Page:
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Converting CD Tracks to WAV, MP3 and WMA using Windows Media Player


May 30th 2007
February 21st 2009

In this tutorial, I'll show you how you can convert audio CD tracks to WAV, MP3, and WMA files using nothing apart from the free copy of Windows Media Player that's included with every copy of Windows XP and Vista.

There are several versions of Windows Media Player available -- the most common these days are versions 9, 10, and 11 -- unless you have a reason for not doing so, I strongly encourage you to upgrade to the latest version of Windows Media Player -- this tutorial is based on Windows Media Player 11.

  1. Launch Windows Media Player by clicking its shortcut in the Windows Start Menu.

  2. If you cannot see the menu bar in Windows Media Player, hover over the top area of the interface to access the menu bar. Now choose Tools | Options to bring up the Options dialog box that you can see in Figure 1.

    Figure 1: Choose the ripping format

  3. Select the Rip Music tab (refer to Figure 1 above) -- here you will find all the relevant options.

  4. Click the Change button to bring up a familiar dialog box that allows you to select an output folder.

  5. Click the Format dropdown list to choose from either WAV, MP3 or Windows Media Audio (WMA) formats. You can also drag the Audio quality slider to balance between smaller file size and higher sound quality, as required.

  6. Click on OK to apply these changes and get back to your Windows Media Player. These are your default settings and Windows Media Player will remember them the next time you want to rip (convert) CD audio tracks.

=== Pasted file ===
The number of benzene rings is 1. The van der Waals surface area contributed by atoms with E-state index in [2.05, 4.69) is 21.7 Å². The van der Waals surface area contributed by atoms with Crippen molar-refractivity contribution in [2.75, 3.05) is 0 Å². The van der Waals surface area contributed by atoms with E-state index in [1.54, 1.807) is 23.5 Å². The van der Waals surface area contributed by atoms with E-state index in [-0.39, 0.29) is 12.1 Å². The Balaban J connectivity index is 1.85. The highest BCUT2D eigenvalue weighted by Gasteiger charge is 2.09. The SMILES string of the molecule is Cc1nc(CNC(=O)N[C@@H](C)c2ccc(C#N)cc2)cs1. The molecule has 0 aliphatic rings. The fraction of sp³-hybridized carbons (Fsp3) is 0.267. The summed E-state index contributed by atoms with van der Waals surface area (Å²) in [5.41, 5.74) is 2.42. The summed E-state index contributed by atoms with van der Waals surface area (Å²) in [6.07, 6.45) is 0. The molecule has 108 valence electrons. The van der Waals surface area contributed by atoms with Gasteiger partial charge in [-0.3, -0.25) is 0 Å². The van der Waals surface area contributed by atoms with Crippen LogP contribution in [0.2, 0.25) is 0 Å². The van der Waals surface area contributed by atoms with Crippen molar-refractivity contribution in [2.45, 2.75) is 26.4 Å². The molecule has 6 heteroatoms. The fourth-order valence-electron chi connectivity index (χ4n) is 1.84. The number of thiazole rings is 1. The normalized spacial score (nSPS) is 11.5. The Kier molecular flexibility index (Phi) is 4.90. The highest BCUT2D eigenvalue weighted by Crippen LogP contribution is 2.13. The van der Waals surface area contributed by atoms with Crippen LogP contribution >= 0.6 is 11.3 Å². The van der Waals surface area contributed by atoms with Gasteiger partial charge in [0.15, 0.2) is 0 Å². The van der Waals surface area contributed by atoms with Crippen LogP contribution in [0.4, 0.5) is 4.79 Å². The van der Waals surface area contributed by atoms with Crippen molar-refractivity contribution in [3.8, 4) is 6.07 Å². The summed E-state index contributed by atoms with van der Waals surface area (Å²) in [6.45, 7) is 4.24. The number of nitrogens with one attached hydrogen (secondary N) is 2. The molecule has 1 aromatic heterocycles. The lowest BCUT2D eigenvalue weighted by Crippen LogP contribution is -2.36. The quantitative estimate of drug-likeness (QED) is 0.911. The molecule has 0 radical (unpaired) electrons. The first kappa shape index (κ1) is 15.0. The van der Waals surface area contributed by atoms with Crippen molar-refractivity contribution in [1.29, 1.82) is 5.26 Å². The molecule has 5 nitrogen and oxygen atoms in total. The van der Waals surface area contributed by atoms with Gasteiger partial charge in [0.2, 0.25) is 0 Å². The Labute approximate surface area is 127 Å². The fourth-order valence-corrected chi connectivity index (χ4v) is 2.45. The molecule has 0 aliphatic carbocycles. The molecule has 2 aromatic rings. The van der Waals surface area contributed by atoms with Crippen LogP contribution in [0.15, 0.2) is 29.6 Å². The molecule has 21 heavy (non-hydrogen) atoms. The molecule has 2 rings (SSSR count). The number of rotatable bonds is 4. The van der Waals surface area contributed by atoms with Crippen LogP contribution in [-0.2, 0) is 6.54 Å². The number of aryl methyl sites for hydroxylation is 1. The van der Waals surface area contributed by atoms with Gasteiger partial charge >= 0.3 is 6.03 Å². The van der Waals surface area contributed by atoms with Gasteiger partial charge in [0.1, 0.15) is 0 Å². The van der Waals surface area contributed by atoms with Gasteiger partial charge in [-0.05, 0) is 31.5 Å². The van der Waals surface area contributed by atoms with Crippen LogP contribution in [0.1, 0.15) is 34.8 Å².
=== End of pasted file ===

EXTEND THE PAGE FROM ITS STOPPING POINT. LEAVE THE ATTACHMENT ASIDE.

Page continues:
7. The next time you place an audio CD in your CD (or optical) drive, you'll be presented with the dialog box that you can see in Figure 2.

    Figure 2: One click to rip nirvana!

    Just choose the Rip music from CD option to automatically convert all your tracks to the selected output format in the selected folder.

    Even if you don't see this dialog box, just launch Windows Media Player, make sure that the CD tracks are visible, and click the prominent Rip Music icon/button.

Ripping is a time-consuming process -- it might help if you leave your computer unattended for a while.

Note for users of older versions of Windows Media Player:

Windows Media Player 9 can only output to WMA -- if you have Microsoft Plus!, an ad-on to Windows XP installed, then you will also be able to rip to the MP3 format. Also, the Rip Music tab explained in the tutorial above is called the Copy Music tab in Windows Media Player 9.

Windows Media Player 10 works in the same way as Windows Media Player 11.

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